This Isn't a Hospital
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“Ms. Catherine, I understand you may be shocked, but I must insist you try your hardest to remember.”

She looked down at the stark white hospital gown she was wearing, the texture felt rough against the skin that was not wrapped up in gauze or absorbent patches. Even those were not exactly comfortable, and the man sitting beside the bed with the wide plastic smile put every hair of hers on edge. She disliked hospitals, the ward she sat in was almost blindingly white and sterile. The few occupants were her, the interviewer, and four other victims of the attack.

“Ms. Catherine?”

“I said that this guy leapt out from the hedge and tried to bite off my tit,” Catherine repeated, resisting the temptation to rub her wounded chest and arms. Even thinking about it made it hurt. “I heard something break a bit earlier, but I just thought someone had knocked over one of those big flower vase things in the park.”

“Did this man look drugged, or ill?” The interviewer leaned in, still smiling. “Or did he seem perfectly normal besides the aggression? Did you say anything that would have offended someone?”

Catherine moved further over to the side of the bed. “He looked really red and he was sweating. I think he was homeless.” She took a deep breath, trying to remember each detail of the man. “He had a beard and his nails were extremely long.” Her eyes moved over to her arms, all bandaged up from where the man had ripped into her. “He also was not wearing any shoes.” She nodded, laying back onto the stiff pillow. She wriggled slightly, trying to remove the pressure on her chest from the bandages. With most of her chest and waist covered, she really did not want to think about how bad the wounds looked, and was even more thankful she could barely feel them.

“I see,” the interviewer said, the smile never leaving his face, “so perhaps he was just mentally ill-“

“George!” Someone called from across the room. “We need to talk.”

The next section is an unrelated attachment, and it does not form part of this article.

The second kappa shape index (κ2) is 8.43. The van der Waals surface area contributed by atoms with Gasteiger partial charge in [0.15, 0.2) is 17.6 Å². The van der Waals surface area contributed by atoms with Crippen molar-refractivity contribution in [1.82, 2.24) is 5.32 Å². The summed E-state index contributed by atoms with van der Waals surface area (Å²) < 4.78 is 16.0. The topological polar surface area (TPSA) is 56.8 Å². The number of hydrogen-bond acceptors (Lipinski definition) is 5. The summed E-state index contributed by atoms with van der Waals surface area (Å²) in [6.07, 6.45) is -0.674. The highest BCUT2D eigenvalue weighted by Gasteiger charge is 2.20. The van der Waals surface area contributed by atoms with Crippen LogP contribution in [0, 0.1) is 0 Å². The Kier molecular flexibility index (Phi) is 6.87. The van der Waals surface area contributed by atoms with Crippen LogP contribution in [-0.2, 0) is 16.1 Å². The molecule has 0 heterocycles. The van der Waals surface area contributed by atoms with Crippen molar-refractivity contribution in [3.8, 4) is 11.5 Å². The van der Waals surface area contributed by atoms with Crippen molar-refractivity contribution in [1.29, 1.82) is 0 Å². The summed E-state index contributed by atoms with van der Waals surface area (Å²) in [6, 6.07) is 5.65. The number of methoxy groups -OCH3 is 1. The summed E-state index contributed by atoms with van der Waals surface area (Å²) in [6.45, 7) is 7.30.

The interviewer got up, nodded in the direction of the person who called for him before looking back at Catherine. “I suggest you rest, Ms. Catherine.”

“Will I get to call my parents soon? They’re probably worried to death that I got run over or something.”

“Tomorrow, Ms. Catherine. Tonight I believe you should rest, we have testing we need to do in the morning,” he said while getting up, then walking away at a brisk pace. Catherine watched as he quickly made his way to the door and disappeared behind it.

“…Creep,” she muttered underneath her breath. She could not deny that he had a point though, she was exhausted and her body hurt. Catherine waited for sleep to come, the sound of a hospital bed being moved the herald of a dreamless slumber.




Catherine woke up in a panic, nearly rolling off the bed. Her chest felt like it was in a tight vise, squeezing out her organs. She twisted and squirmed on the bed in an effort to loosen the hardened bandages, instead there was a cracking noise, and as she rolled over again the cold touch of air ran over her exposed wounds before the itchy hospital gown covered them.

“Oh shit.” She sat up, the pieces of bandaging falling off behind her or into her lap. Catherine reached into her gown to pull out the hardened gauze and looked over them for a moment. They were soaked in reddish brown, with crusted yellow green making faint outlines where she assumed the edges of the bites and scratches to be. She looked up first, at the empty ward, then leaned down to sniff the bandages. They were scentless, not even a slight metallic whiff of blood.